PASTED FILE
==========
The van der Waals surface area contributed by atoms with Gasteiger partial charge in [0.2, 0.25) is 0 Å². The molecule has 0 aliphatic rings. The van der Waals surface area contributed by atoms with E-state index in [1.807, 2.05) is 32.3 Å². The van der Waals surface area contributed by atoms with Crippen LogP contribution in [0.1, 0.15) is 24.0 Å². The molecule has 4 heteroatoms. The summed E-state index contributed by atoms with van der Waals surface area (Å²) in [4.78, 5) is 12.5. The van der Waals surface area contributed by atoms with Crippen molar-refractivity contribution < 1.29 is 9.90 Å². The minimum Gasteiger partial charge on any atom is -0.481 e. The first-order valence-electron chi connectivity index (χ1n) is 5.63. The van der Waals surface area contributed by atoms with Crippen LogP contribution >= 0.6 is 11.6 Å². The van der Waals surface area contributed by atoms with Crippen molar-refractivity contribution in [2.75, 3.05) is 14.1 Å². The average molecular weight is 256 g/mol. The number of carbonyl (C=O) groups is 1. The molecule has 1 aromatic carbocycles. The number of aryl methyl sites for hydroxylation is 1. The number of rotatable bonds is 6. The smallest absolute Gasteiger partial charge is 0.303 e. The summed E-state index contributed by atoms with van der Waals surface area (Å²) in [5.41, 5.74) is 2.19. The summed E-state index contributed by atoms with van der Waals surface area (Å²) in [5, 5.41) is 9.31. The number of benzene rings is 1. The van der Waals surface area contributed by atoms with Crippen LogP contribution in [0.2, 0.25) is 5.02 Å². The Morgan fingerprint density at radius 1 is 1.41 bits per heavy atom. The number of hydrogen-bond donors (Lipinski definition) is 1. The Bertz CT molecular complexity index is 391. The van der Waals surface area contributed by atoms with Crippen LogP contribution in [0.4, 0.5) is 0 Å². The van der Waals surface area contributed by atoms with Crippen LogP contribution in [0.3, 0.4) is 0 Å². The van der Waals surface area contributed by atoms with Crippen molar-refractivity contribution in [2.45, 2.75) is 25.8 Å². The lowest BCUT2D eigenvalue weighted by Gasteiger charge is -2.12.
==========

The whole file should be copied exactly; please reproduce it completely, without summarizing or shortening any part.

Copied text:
The van der Waals surface area contributed by atoms with Gasteiger partial charge in [0.2, 0.25) is 0 Å². The molecule has 0 aliphatic rings. The van der Waals surface area contributed by atoms with E-state index in [1.807, 2.05) is 32.3 Å². The van der Waals surface area contributed by atoms with Crippen LogP contribution in [0.1, 0.15) is 24.0 Å². The molecule has 4 heteroatoms. The summed E-state index contributed by atoms with van der Waals surface area (Å²) in [4.78, 5) is 12.5. The van der Waals surface area contributed by atoms with Crippen molar-refractivity contribution < 1.29 is 9.90 Å². The minimum Gasteiger partial charge on any atom is -0.481 e. The first-order valence-electron chi connectivity index (χ1n) is 5.63. The van der Waals surface area contributed by atoms with Crippen LogP contribution >= 0.6 is 11.6 Å². The van der Waals surface area contributed by atoms with Crippen molar-refractivity contribution in [2.75, 3.05) is 14.1 Å². The average molecular weight is 256 g/mol. The number of carbonyl (C=O) groups is 1. The molecule has 1 aromatic carbocycles. The number of aryl methyl sites for hydroxylation is 1. The number of rotatable bonds is 6. The smallest absolute Gasteiger partial charge is 0.303 e. The summed E-state index contributed by atoms with van der Waals surface area (Å²) in [5.41, 5.74) is 2.19. The summed E-state index contributed by atoms with van der Waals surface area (Å²) in [5, 5.41) is 9.31. The number of benzene rings is 1. The van der Waals surface area contributed by atoms with Crippen LogP contribution in [0.2, 0.25) is 5.02 Å². The Morgan fingerprint density at radius 1 is 1.41 bits per heavy atom. The number of hydrogen-bond donors (Lipinski definition) is 1. The Bertz CT molecular complexity index is 391. The van der Waals surface area contributed by atoms with Crippen LogP contribution in [0.4, 0.5) is 0 Å². The van der Waals surface area contributed by atoms with Crippen LogP contribution in [0.3, 0.4) is 0 Å². The van der Waals surface area contributed by atoms with Crippen molar-refractivity contribution in [2.45, 2.75) is 25.8 Å². The lowest BCUT2D eigenvalue weighted by Gasteiger charge is -2.12.